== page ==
- Never put anything except a plug into a wall outlet. Check with your local electric cooperative to see if they have outlet covers and place them over your outlets. This will help protect you and children.
- Don’t set radios or appliances where they could fall into the bathtub, shower, or sink.
- Unplug small appliances such as toasters, coffeemakers, etc., when not in use.
- Stay away from trees near overhead lines. The wind or your own weight could make a limb touch a line and carry the electricity to you. Even the slightest touch could cause injury or death.
- Never climb or stand under any tree in bad weather.
- Don’t climb on or near substations or utility poles. If any pad-mounted electric transformers (those green boxes that sit on the ground) appear to be opened or damaged, stay away and call your local electric cooperative immediately!
- If you see a downed line, stay away from it and keep others away too. Call your local electric cooperative immediately!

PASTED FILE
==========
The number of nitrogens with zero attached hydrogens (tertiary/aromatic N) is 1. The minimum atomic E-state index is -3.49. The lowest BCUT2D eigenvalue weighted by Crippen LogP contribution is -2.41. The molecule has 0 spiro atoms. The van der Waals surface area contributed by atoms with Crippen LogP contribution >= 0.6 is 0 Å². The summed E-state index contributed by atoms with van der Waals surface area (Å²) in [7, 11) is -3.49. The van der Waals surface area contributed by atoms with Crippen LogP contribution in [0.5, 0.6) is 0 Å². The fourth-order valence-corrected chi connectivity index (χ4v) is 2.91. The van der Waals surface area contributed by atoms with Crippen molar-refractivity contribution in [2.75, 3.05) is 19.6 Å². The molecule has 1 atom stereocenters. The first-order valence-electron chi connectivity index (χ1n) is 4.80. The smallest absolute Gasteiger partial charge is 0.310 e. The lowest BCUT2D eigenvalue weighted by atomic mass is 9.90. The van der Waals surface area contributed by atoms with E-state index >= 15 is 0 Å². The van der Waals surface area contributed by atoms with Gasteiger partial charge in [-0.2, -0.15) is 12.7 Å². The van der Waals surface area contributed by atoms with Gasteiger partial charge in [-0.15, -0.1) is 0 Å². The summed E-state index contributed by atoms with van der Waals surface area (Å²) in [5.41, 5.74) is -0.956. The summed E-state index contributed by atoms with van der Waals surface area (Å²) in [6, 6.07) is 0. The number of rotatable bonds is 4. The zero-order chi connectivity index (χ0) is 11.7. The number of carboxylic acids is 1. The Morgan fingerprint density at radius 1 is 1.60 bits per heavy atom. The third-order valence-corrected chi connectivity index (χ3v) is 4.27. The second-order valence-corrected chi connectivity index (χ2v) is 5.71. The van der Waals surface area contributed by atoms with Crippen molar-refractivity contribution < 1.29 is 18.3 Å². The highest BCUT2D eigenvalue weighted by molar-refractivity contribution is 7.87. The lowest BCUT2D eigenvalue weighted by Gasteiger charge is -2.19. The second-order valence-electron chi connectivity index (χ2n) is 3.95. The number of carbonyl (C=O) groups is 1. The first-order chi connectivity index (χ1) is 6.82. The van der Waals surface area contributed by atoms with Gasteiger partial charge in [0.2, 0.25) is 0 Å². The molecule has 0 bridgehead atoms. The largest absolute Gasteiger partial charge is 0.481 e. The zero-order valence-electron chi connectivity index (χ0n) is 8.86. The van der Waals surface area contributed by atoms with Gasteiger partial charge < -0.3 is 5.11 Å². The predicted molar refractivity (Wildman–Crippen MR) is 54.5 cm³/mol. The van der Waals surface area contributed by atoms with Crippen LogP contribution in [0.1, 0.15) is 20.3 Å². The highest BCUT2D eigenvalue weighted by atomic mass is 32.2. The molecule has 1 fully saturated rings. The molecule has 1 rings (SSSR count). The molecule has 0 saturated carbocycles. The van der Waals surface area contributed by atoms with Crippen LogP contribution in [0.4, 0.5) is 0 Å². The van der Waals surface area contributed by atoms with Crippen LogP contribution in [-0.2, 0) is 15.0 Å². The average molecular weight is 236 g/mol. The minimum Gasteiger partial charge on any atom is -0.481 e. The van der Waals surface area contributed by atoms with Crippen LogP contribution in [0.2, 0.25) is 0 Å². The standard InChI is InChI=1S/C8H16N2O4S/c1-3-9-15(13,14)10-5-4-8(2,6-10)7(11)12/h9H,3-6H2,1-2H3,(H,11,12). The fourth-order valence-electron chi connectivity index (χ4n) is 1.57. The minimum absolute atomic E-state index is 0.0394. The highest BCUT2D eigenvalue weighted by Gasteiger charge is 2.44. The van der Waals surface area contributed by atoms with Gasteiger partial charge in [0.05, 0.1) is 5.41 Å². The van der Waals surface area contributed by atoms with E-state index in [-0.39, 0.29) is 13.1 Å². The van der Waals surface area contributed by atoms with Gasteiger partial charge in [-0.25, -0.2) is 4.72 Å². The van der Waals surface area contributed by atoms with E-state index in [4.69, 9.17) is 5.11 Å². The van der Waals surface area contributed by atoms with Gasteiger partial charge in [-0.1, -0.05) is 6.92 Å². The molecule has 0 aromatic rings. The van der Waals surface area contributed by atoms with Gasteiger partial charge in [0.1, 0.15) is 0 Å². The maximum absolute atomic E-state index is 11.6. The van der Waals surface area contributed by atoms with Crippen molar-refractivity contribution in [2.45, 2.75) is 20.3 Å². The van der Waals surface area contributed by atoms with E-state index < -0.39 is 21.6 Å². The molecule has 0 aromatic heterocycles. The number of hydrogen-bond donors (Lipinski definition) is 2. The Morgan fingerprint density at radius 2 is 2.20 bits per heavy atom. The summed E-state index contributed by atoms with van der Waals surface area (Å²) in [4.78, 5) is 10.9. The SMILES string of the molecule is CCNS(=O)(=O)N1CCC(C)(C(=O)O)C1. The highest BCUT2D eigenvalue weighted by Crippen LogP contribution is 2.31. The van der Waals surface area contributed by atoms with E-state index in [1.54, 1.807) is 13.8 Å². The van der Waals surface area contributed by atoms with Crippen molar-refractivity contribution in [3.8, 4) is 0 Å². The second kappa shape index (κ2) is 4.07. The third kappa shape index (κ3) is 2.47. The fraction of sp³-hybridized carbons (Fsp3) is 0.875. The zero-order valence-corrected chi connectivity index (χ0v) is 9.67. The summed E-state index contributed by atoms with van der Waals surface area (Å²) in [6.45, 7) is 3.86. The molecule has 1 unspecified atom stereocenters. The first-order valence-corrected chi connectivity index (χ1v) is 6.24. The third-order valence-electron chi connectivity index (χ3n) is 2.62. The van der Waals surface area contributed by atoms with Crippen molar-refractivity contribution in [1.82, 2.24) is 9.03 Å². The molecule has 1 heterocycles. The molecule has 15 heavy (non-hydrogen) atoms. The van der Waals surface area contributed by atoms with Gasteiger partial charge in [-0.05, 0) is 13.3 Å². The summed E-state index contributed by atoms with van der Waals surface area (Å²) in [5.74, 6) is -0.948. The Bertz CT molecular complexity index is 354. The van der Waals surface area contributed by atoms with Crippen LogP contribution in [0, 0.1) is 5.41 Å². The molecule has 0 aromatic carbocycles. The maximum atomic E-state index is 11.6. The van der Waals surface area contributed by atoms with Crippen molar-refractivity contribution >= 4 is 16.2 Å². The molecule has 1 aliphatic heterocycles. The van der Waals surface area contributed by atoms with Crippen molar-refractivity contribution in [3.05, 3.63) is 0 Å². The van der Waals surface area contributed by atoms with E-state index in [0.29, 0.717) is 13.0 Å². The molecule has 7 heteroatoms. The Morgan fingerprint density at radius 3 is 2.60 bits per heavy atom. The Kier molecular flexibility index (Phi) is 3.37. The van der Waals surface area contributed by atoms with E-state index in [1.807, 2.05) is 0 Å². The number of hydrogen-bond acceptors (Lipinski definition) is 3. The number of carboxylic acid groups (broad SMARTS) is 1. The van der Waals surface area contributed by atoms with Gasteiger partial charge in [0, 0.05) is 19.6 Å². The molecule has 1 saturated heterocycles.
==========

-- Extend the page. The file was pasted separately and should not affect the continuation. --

If you plan to use a portable generator, here are some important safety precautions:
- First, locate your generator in a well ventilated area. Never run it inside, even in your garage. Gasoline-powered generators produce carbon monoxide and the fumes can be deadly.
- Second, plug appliances directly into the generator using heavy duty, properly grounded extension cords. Make sure that extension cords are not frayed or worn. Do not connect your power generator directly to your home's main fuse box or circuit panel. Limit the number of appliances you use to no more than the recommended wattage of the generator.
- Read all instructions carefully and follow the manufacturers recommendations. Use the generator only when necessary, and don't overload it. Turn it off at night while you sleep and when you are away from home, to avoid possible fire hazard.
For your safety .... the safety of neighbors, and the safety of Lane-Scott employees working to restore electricity do not attempt to connect your generator to your home wiring.
If you have any doubts about how to properly use a portable electric generator, contact the manufacturer or a licensed electrician for assistance.
According to Lane-Scott Electric, there's something you can do to determine if your home is ready to receive power when crews arrive ... Or if you need to call an electrician for repairs ahead of time: